Charlie at CCPL

Charlie T. Riverdog, mascot of the Charleston RiverDogs, helps out with storytime at the Charleston County Public Library this summer. Provided/Charleston County Public Library

You can’t get this on Amazon.

Earlier this week, the Charleston County Public Library brought in legendary photographer Cecil Williams for a slide show and talk about his work chronicling the civil rights movement.

He recounted the city's 1969 Medical College hospital strike, and the time he followed Thurgood Marshall to Charleston in 1951 — when he was just 13. More than 125 people packed the downtown library’s auditorium to hear his stories and admire a new exhibit of never-before-seen photos in the lobby.

That is the very definition of bringing a community together, which is something libraries do naturally.

Forbes magazine recently published an opinion piece from a New York college professor who suggested shutting down all public libraries and letting Amazon take their place. He argued such a move would save taxpayers money and be a boon for Amazon shareholders.

Because, as SCE&G customers have learned, these days nothing matters more than dividends.

Library supporters around the country raised so much Cain that the internet melted down. Forbes sheepishly deleted the column within hours. Not long after that, the magazine issued an apology.

“It was awesome to see that kind of response,” says Nicolle Davies, executive director of the Charleston County Public Library.

Yes, and totally unsurprising.

Community centers

No dig at Amazon, but libraries serve a much more important function.

Davies notes that, aside from the obvious service of loaning out books and DVDs, libraries help folks find jobs, provide internet service, help people get technologically literate and prepare young children for school.

And, of course, they offer free programs — such as the Williams event on Monday. Which was open to any and all.

That’s the thing about libraries, they are a great equalizer. You had mayors and federal judges, regular citizens of all ages and background together in one room.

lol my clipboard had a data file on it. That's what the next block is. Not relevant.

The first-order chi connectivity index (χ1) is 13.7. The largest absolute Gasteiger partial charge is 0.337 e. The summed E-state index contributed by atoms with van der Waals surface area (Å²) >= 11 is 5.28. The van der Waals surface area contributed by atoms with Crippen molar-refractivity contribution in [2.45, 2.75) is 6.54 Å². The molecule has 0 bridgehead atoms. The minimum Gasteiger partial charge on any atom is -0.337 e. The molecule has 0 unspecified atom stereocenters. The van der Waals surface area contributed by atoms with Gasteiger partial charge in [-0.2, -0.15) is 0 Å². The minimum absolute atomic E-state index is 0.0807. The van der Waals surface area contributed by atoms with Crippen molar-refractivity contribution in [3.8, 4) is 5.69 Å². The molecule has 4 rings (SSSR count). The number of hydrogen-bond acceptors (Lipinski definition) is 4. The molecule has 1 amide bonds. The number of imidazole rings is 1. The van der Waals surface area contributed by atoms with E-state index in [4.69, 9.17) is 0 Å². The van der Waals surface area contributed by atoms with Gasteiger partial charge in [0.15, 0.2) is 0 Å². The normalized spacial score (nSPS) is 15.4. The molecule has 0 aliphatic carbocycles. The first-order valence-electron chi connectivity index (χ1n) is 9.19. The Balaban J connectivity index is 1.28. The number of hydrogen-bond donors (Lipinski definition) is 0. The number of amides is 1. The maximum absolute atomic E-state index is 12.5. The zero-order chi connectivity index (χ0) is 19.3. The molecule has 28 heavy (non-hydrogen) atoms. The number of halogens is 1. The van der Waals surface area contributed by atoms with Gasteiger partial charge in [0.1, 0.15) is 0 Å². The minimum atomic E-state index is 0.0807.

“We are a community center,” Davies says.

The 2016 Library Journal’s Librarian of the Year knows what she’s talking about. But anyone who ventures into one of the county’s libraries realizes the same thing.

That’s why Charleston County residents in 2014 voted overwhelmingly in favor of spending $108 million for five new libraries and renovations to 13 others. That’s a decent chunk of change, but still the proposal passed with 74 percent of the vote — an approval rate that would make any politician turn green.

Four years later, new libraries in northern Mount Pleasant and on James Island are under construction and will open within a year. A new West Ashley library and another in Hollywood will follow, along with a replacement library in North Charleston, which should open in the early months of 2019.

That’s nearly as good a turnaround as Amazon Prime shipping.

Come to think of it, we ought to let the library board build our roads.

Bang for the buck

There are always going to be people who feel the same as that college professor.

They’ll say libraries aren’t a core function of government, this should be left to the private sector.

That’s just wrong. It’s a matter of both dollars and sense.

Libraries provide books and other services for people who can’t afford to go online every time they need a resource and plunk down $15 or $20. And no store is going to offer the diverse holdings you can find in any branch of a public library. Or offer such a knowledgeable staff.

Those resources should be available to everyone. That’s the point.

Charleston County spends about 7 percent of its operating budget on libraries, which not only provide literature and programming to residents in every corner of this county but also serve as free meeting facilities for groups.

It costs about $40 per county resident annually to keep the libraries running — which works out to nearly 11 cents a day. That’s an even better bargain than Amazon Prime.

A number of states have done studies that say libraries are among local governments’ best investments. They provide jobs, improve quality of life and help local businesses.

The last time South Carolina did a survey, 13 years ago, it found libraries had a $222 million economic impact, for a state and local combined cost of $77 million.

In other words, libraries are already benefiting shareholders — that is, every resident of South Carolina.

Reach Brian Hicks at